Olympic champions Hasely Crawford, Arnie Robinson and Mac Wilkins share the spotlight with the missing men of Montreal, Filbert Bayi and Mike Boit, in the 89th National AAU indoor track and field championships today at Madison Square Garden.

Crawford makes his second appearance of the winter, following a Jan. 15 disqualification in Los Angeles, to challenge unbeaten Steve Riddick in the 60.

Robinson, although he has competed infrequently this indoor season, became the prohibitive long-jump favorite yesterday when defending champion Larry Myricks withdrew, citing the failure of his foot, broken in Olympic competition, to heal properly.

Wilkins, the Olympic kiscus king, is the best of a shot-put field weakened by the loss of Olympian George Woods with a knee cartilage problem.

Bayi, the Tanzanian who set a Madison Square Garden mile record of 3:56.1 in this meet a year ago, winds up a disappointing American toru by opposing Niall O'Shaughnessy of Ireland, Graham Crouch of Australia and Brigham Young graduate Paul Cummings.

Bayi was prevented from meeting New Zealander John Walker here by the same Tanzanian boycott policy that kept Bayi out of the Olympics.

Asked whether he expected to face Walker at some future date, Bayi expounded, "What I know is what everybody knows. And what everybody knows, I don't know."

As for tonight's race, Bayi said, "I'm not promising anybody I'll brek a record. I'm not like Muhammad Ali. He can predict he's going to win and when he's going to win, because he's a professional and there's only two people in the ring, him and somebody else, in track, there's 12 people in a race and you just can't say who's going to win."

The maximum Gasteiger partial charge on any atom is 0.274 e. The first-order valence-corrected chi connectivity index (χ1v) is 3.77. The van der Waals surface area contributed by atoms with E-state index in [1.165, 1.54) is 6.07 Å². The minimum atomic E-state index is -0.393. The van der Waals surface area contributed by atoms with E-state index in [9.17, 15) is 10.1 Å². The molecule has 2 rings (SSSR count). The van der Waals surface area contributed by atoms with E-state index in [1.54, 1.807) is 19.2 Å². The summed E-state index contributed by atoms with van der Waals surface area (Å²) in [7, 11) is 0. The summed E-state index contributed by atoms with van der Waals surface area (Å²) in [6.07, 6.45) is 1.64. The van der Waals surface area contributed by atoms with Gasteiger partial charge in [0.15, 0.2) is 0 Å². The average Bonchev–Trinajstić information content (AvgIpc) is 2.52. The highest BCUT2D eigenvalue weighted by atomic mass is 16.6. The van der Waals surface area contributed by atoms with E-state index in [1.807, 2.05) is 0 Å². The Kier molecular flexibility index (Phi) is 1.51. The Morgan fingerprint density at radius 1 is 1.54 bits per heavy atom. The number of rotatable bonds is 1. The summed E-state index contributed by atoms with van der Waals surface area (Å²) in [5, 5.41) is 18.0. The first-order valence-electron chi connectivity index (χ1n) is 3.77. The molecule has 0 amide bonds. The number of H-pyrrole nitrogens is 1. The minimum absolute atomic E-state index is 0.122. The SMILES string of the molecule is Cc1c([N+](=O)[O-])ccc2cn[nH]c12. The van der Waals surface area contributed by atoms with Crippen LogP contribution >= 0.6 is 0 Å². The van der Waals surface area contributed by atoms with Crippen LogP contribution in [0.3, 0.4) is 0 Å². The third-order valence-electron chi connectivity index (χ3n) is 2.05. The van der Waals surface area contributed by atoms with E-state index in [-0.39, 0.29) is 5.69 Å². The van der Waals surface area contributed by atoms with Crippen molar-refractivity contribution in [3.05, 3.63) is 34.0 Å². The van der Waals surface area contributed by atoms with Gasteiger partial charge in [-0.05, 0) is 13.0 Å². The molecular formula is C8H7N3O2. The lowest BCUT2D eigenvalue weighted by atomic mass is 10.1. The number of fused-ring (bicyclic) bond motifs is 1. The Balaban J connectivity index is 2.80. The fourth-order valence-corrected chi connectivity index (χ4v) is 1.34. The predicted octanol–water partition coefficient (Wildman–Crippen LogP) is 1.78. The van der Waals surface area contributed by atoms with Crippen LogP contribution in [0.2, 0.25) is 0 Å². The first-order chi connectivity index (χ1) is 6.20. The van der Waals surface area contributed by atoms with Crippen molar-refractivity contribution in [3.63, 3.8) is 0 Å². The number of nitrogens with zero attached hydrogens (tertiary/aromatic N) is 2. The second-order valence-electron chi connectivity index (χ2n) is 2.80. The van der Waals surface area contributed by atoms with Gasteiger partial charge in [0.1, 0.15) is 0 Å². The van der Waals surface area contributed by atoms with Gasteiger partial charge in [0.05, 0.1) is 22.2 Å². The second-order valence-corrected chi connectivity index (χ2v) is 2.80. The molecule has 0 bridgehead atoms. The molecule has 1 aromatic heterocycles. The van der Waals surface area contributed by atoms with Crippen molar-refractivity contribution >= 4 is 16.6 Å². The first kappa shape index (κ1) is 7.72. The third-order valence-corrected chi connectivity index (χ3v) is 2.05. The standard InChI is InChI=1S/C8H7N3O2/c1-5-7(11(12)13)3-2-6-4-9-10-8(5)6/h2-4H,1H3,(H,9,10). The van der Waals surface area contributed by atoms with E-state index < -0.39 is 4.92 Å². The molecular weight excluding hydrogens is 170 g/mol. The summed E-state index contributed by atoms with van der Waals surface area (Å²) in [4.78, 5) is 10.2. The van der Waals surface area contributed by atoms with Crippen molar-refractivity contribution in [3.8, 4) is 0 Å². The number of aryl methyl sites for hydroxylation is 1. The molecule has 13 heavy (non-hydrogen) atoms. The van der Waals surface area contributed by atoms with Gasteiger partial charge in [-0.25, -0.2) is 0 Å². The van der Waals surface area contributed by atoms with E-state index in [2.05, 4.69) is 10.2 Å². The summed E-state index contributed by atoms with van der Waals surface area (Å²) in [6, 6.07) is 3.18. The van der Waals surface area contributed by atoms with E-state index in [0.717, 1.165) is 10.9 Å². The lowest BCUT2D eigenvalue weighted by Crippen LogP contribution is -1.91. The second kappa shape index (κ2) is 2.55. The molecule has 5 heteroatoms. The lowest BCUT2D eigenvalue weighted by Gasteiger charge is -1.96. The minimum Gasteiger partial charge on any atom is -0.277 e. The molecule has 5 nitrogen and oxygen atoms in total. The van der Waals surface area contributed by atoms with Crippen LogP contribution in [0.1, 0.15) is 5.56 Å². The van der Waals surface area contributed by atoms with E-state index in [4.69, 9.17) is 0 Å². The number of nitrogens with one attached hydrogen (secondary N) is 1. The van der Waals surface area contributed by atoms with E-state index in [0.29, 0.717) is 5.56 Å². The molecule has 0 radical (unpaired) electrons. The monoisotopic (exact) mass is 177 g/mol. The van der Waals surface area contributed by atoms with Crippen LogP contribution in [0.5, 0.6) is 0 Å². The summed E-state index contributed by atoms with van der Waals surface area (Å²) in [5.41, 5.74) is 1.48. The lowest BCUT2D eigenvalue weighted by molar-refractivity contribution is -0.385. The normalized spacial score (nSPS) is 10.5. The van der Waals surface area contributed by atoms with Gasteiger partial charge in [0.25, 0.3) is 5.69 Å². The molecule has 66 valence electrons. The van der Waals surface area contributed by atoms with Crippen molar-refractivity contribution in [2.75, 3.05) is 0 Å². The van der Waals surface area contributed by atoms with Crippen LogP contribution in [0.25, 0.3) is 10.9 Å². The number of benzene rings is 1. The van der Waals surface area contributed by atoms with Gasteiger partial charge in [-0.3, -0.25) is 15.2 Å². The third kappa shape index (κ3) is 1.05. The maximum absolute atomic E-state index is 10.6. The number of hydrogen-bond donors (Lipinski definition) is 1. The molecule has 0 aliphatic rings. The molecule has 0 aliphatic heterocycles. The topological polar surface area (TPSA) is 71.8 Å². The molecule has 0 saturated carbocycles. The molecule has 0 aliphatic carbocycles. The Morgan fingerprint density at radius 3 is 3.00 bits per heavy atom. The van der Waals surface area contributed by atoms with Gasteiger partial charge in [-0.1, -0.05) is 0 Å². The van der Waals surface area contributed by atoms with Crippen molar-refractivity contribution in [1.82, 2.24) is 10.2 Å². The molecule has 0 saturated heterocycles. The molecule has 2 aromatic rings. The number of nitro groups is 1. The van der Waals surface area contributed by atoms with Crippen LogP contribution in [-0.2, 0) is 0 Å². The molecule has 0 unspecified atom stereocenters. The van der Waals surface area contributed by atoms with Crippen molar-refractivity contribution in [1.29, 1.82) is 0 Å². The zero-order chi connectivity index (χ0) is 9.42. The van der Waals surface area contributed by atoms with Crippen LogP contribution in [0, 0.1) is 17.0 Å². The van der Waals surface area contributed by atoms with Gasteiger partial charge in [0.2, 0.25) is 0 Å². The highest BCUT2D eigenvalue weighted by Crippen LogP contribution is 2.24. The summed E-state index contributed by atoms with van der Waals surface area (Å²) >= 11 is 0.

Boit, a Kenyan who was a Montreal boycott victim but may now run against anyone, is a graduate student at Stanford. Last week in San Diego he clocked 2:05.5 for 1,000 yards, only four-tenths of a second off Mark Winzenried's indoor record, and he is the class in that event tonight.

The usual large Washington, D.C., entry has an unusual twist this year, with Fred Sowerby, the coach of the D.C. Striders, defending his 600 title against one of his pupils, Stan Vinson.

Sowerby and Vinson finished one-two last year, when Vinson ran for the Florida Track Club and Sowerby, feuding with coach Brooks Johnson, vowed to beat "anyone the Florida team put on the track."

"I think Stan Vinson is the fellow I'll have to beat," Sowerby said of tonight's race. "I hope he remembers I'm the coach and doesn't get across the finish line first."

Another familiar name, Maurice People, will participate in the competitive 600, along with Benny Brown and James Robinson.

The Strinders' quartet of Bert Jacobs, Dennis Walker, Sowerby and Vinson set a Garden record of 3:13.8 in the mile relay at the Millrose Games in January. They are among the favorites tonight, along with Arizona State and the defending champion Philadelphia Pioneers.

Another Washington entry, Howard, promises a strong challenge. The Bison team of Gosnell White, Reggie Sojourner, Michael Archie and Richard Massey ran 3:12.5, the nation's fastest time this year, on the 220-yard Tartan track at Newark, Del., on Sunday. The Garden, of course, houses a 160-yard banked board track, and fast times are harder to achieve.

"It's tremendous challenge," said Howard coach Bill Moultrie. "We're kind of excited about it. We're delighted to be mentioned in the same breath with the Striders. They're consistent, with excellent personnel, but we're going to give it a good shot."

Men's track has suffered through a humdrum indoor season, while the women have provided some of the more exciting moments. The same should occur in today's 28-event program with Jeanette Bolden leading the 60 field and Rosalyn Bryant contesting the 220.

Robin Campbell and Jan Merrill clash in the 880, then Merrill comes back a half hour later to battle Francie Larrieu Lutz in the two-mile. Lutz, also attempting a double, has 70 minutes to rest after her mile exertions.

The list of injured dropouts is probably more impressive than the starting fields - Steve Williams, Frank Shorter, Dan Ripley, Marty Liquori, Myricks and Woods are invalids. Walker and Eamonn Coghlan have returned home. Mike Tully has exams at UCLA.

Then there's Todd Scully, the Olympic walker who breeds pigs in Big Island, Va., It's litter time in the pig business and if nature calls today, he'll have little time for the trip to New York.